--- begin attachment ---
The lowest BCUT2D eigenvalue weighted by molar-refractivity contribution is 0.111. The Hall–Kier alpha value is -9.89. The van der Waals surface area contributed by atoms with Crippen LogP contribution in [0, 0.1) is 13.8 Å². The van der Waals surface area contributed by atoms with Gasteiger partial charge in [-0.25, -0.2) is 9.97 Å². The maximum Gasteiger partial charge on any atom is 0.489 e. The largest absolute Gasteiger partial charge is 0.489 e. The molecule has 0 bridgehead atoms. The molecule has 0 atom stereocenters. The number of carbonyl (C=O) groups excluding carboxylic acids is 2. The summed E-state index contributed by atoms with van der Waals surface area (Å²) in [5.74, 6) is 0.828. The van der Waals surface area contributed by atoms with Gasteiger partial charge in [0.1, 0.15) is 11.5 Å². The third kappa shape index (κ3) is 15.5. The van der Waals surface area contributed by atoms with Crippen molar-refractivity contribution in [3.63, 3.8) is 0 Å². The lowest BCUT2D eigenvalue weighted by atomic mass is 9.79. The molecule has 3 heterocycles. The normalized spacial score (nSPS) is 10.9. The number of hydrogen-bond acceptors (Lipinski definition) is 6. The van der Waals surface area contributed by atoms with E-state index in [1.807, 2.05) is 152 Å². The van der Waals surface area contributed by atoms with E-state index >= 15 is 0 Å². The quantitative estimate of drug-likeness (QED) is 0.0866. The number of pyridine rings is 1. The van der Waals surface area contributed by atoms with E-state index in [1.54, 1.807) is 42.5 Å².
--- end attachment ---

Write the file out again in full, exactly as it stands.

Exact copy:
The lowest BCUT2D eigenvalue weighted by molar-refractivity contribution is 0.111. The Hall–Kier alpha value is -9.89. The van der Waals surface area contributed by atoms with Crippen LogP contribution in [0, 0.1) is 13.8 Å². The van der Waals surface area contributed by atoms with Gasteiger partial charge in [-0.25, -0.2) is 9.97 Å². The maximum Gasteiger partial charge on any atom is 0.489 e. The largest absolute Gasteiger partial charge is 0.489 e. The molecule has 0 bridgehead atoms. The molecule has 0 atom stereocenters. The number of carbonyl (C=O) groups excluding carboxylic acids is 2. The summed E-state index contributed by atoms with van der Waals surface area (Å²) in [5.74, 6) is 0.828. The van der Waals surface area contributed by atoms with Gasteiger partial charge in [0.1, 0.15) is 11.5 Å². The third kappa shape index (κ3) is 15.5. The van der Waals surface area contributed by atoms with Crippen molar-refractivity contribution in [3.63, 3.8) is 0 Å². The lowest BCUT2D eigenvalue weighted by atomic mass is 9.79. The molecule has 3 heterocycles. The normalized spacial score (nSPS) is 10.9. The number of hydrogen-bond acceptors (Lipinski definition) is 6. The van der Waals surface area contributed by atoms with E-state index in [1.807, 2.05) is 152 Å². The van der Waals surface area contributed by atoms with E-state index >= 15 is 0 Å². The quantitative estimate of drug-likeness (QED) is 0.0866. The number of pyridine rings is 1. The van der Waals surface area contributed by atoms with E-state index in [1.54, 1.807) is 42.5 Å².